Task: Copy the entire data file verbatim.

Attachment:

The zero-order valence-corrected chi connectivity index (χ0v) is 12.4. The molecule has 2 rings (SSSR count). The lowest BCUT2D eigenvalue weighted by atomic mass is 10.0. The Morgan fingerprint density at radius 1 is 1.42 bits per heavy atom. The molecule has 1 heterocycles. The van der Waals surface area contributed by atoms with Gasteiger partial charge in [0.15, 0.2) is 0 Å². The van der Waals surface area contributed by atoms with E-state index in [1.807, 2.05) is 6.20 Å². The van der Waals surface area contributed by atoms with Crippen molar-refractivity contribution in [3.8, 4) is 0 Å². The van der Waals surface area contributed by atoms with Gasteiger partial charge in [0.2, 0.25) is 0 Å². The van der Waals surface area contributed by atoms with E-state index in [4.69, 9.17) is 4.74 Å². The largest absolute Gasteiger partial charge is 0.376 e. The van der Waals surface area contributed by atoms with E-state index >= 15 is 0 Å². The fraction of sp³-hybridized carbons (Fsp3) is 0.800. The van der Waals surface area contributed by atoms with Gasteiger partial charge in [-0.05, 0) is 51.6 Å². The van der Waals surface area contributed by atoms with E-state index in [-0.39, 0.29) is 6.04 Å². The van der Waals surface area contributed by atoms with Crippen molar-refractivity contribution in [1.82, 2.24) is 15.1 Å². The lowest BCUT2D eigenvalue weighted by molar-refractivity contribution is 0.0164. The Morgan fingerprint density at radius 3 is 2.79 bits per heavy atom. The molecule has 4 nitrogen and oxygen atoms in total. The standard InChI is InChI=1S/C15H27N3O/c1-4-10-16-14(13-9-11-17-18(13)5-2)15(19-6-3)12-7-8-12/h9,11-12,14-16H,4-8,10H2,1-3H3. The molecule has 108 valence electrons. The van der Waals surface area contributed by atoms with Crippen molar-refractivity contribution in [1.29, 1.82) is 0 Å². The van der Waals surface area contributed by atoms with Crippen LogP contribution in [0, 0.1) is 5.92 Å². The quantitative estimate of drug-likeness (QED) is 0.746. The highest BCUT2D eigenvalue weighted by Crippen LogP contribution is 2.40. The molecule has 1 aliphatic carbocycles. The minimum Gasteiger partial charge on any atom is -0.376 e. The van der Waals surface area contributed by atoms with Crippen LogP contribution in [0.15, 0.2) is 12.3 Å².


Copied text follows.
The zero-order valence-corrected chi connectivity index (χ0v) is 12.4. The molecule has 2 rings (SSSR count). The lowest BCUT2D eigenvalue weighted by atomic mass is 10.0. The Morgan fingerprint density at radius 1 is 1.42 bits per heavy atom. The molecule has 1 heterocycles. The van der Waals surface area contributed by atoms with Gasteiger partial charge in [0.15, 0.2) is 0 Å². The van der Waals surface area contributed by atoms with E-state index in [1.807, 2.05) is 6.20 Å². The van der Waals surface area contributed by atoms with Crippen molar-refractivity contribution in [3.8, 4) is 0 Å². The van der Waals surface area contributed by atoms with Gasteiger partial charge in [0.2, 0.25) is 0 Å². The van der Waals surface area contributed by atoms with E-state index in [4.69, 9.17) is 4.74 Å². The largest absolute Gasteiger partial charge is 0.376 e. The van der Waals surface area contributed by atoms with E-state index >= 15 is 0 Å². The fraction of sp³-hybridized carbons (Fsp3) is 0.800. The van der Waals surface area contributed by atoms with Gasteiger partial charge in [-0.05, 0) is 51.6 Å². The van der Waals surface area contributed by atoms with E-state index in [-0.39, 0.29) is 6.04 Å². The van der Waals surface area contributed by atoms with Crippen molar-refractivity contribution in [1.82, 2.24) is 15.1 Å². The lowest BCUT2D eigenvalue weighted by molar-refractivity contribution is 0.0164. The Morgan fingerprint density at radius 3 is 2.79 bits per heavy atom. The molecule has 4 nitrogen and oxygen atoms in total. The standard InChI is InChI=1S/C15H27N3O/c1-4-10-16-14(13-9-11-17-18(13)5-2)15(19-6-3)12-7-8-12/h9,11-12,14-16H,4-8,10H2,1-3H3. The molecule has 108 valence electrons. The van der Waals surface area contributed by atoms with Crippen molar-refractivity contribution in [1.29, 1.82) is 0 Å². The van der Waals surface area contributed by atoms with Crippen LogP contribution in [0, 0.1) is 5.92 Å². The quantitative estimate of drug-likeness (QED) is 0.746. The highest BCUT2D eigenvalue weighted by Crippen LogP contribution is 2.40. The molecule has 1 aliphatic carbocycles. The minimum Gasteiger partial charge on any atom is -0.376 e. The van der Waals surface area contributed by atoms with Crippen LogP contribution in [0.15, 0.2) is 12.3 Å².